Dodge Durango teamwork leads to quick development
An unprecedented level of cooperation between the Truck Platform and the major manufacturing disciplines - from the very beginning of concept development - has been the major driver in bringing the new Dodge Durango sport-utility vehicle to market in a record 23-months.
"The launch of the Dodge Durango demonstrates a substantial increase in the power of the Platform Team approach to vehicle development,"said Frank Ewasyshyn, Vice President - Advance Manufacturing Engineering. "In order to achieve the common goal of producing a world-class sport-utility vehicle, we pulled all manufacturing functions to the very beginning ofthe concept development phase.
"In addition, process engineers have been working side-by-side with the people at our Newark Assembly Plant since the very beginning of the program," Ewasyshyn added. "Traditionally, engineers in Auburn Hills designed a vehicle's build process, and left it to the people at the plant to implement, slowing vehicle development time and increasing cost."
With investments totaling $623 million, the entire Newark manufacturing facility has gone through an extensive make-over in preparation for the launch of Durango.
A cornerstone in building teamwork, speeding up program development and achieving higher levels of quality was the Process Simulation building, next to to the assembly plant. All pilot operations were conducted at Newark as well, instead of a separate pilot facility.
Pilot operations used the plant's actual workforce,thus allowing for standardized and streamlined processes, that resulted in increased efficiencies on the manufacturing floor.
"The process simulation building allowed us to duplicate in exact terms the manufacturing process in a real-world environment, well before actual production began," said James A. Wolfe, Newark Assembly Plant Manager. "We were able to create each job site, map out each station, and then carry it over in its precise measurements to the manufacturing floor. All this was done using the existing workforce, which will help reduce variability and improve vehicle quality."
Along with the Process Simulation Building, a $319 million paint shop was added, as well as a new training facility with 16 classrooms - which have provided more than a million hours of worker training. Other improvements include an upgraded 1.2-mile test track, modernized Administration building,all-new material handling fleet and the installation of new electric torque controls on the assembly line.
The paint shop at Newark represents Chrysler's first-use of environmentally-friendly,reformulated lead-free E-coat primers in a U.S. vehicle assembly facility. Water-borne paints are also used in the paint process. The facility includes a number of other pollution reduction measures designed to decrease volatile organic compound (VOC) emissions.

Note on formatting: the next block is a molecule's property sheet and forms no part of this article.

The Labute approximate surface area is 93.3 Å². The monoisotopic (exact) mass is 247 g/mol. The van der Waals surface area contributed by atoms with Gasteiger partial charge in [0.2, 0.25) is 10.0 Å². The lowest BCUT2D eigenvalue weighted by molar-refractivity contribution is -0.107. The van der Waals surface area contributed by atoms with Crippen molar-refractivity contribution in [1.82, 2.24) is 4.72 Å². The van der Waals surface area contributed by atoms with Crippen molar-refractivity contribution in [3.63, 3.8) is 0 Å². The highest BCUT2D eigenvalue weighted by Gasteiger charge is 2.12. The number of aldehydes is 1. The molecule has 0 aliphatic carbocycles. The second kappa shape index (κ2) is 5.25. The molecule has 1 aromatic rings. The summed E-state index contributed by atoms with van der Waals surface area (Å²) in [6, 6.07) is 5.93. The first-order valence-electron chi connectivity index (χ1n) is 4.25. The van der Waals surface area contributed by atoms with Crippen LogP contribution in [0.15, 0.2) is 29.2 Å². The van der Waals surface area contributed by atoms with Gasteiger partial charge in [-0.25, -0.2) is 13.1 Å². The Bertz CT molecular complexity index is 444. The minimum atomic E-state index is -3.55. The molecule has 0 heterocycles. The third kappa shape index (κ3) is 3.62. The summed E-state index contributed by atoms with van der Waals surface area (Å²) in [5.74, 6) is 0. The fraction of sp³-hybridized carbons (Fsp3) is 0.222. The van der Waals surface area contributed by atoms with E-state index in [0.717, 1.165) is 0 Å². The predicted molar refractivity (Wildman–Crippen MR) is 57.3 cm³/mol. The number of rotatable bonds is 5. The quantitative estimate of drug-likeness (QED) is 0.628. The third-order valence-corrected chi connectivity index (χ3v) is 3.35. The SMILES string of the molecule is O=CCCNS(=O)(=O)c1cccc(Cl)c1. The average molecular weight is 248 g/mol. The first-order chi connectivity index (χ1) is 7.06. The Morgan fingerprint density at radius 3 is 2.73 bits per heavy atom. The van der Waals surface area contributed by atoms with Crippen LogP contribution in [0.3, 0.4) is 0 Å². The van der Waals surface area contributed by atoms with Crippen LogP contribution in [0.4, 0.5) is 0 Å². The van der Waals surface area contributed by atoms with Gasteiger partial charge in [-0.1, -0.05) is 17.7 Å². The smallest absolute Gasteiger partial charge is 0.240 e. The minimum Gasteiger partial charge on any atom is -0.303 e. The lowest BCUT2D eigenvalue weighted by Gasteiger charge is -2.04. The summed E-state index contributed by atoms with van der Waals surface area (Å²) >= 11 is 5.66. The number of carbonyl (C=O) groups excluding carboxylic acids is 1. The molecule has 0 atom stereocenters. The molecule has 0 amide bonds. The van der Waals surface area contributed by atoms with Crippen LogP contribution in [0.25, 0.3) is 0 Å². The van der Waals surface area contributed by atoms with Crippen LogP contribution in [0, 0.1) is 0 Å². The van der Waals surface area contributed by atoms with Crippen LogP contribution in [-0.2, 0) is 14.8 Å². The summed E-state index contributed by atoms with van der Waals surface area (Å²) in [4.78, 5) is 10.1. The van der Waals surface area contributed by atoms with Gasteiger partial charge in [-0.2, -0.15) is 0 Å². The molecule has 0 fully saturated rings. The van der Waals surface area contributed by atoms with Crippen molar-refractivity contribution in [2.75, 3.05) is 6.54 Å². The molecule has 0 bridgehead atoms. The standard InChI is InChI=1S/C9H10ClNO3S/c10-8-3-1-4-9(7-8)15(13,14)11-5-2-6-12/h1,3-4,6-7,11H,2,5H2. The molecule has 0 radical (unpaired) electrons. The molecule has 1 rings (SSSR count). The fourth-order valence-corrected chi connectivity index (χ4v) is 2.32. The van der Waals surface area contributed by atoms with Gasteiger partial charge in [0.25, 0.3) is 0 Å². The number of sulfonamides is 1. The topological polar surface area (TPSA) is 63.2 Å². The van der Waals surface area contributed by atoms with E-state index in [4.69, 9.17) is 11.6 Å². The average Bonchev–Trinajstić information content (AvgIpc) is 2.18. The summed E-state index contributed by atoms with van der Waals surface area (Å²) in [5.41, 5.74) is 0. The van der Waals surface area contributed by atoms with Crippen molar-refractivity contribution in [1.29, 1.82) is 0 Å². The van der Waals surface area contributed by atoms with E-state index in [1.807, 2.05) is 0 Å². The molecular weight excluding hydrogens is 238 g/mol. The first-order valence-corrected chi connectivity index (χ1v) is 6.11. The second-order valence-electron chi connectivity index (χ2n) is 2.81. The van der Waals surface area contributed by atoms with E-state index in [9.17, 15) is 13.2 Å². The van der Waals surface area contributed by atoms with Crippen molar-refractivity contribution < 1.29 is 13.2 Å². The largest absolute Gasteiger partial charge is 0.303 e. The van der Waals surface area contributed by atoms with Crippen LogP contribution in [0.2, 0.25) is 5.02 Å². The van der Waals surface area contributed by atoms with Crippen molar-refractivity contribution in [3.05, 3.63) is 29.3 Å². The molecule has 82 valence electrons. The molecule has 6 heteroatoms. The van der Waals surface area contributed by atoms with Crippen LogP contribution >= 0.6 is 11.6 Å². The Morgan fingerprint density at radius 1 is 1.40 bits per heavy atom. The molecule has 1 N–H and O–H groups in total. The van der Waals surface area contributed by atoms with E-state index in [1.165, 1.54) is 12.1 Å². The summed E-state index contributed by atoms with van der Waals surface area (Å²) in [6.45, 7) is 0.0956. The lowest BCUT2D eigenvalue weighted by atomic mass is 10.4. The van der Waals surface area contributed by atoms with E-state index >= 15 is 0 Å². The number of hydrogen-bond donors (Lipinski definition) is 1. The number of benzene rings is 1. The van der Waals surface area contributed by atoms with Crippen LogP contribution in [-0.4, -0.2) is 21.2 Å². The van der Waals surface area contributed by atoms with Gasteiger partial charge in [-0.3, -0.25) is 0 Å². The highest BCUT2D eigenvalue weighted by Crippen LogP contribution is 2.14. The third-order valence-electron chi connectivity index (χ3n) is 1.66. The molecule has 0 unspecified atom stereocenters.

Chrysler and the Delaware Department of Natural Resources and Environmental Control cooperated jointly in developing an innovative air permit for the construction of the paint shop at Newark. The permit allows more operational flexibility and guarantees that emissions remain low. The facility also has been fully endorsed by the United States Environmental Protection Agency as an example of balancing environmental protection with economic expansion.
Improvements to the equipment in the paint shop are designed to increase the transfer efficiency of paint being applied to vehicles. This results in less paint being used, along with a reduction in the amount of paintover spray and solvents needed to clean the spray booth and associated equipment.
The new paint process marks a 35 percent reduction in VOC emissions from topcoats, and a 40 percent reduction in VOC emissions from non-production operations. The paint shop also has the capability to capture and dry the paint over-spray for re-use in products such as asphalt and concrete mixtures.
"The new paint shop will serve as the model design for all subsequent new paint shops throughout the Corporation," said Ewasyshyn. "Because it was designed using our computer-aided technology (CATIA), it's transferable t o other sites. Eventually, all Chrysler assembly facilities will be equipped with lead-free E-coat primers."
Newark's 1.2-mile test track was also refurbished for the launch of Durango,and is one of the most comprehensive test tracks to be located on the grounds of a manufacturing facility in the automotive industry.
Before each vehicle leaves the plant, it's put through an extensive battery of tests that simulate the actual ownership experience. This includes ride quality and buzzes, squeaks and rattles (BSRs), along with the standard list of checking all lights, gauges and other functions.
"Like an early warning system, the test track allows us to catch and repair items that may be an annoyance to the customer before a vehicle leaves the facility," said Wolfe. "We test each vehicle just like a customer would. Similar to the theme that we've carried throughout the entire launch of Durango, the test track forces us to focus on things that matter to the customer."
Originally constructed in 1951 to produce tanks for the U.S. Army, Newark converted to passenger car production in April of 1957. Since that time, the facility has produced over 6.8 million cars, and has been home to several popular Chrysler models including the LH series (Intrepid and Concorde), the AA bodies (EEKs) (Acclaim, Spirit, LeBaron), and the legendary A-body Valiant and Dart. Durango was the first truck ever to be manufactured at Newark.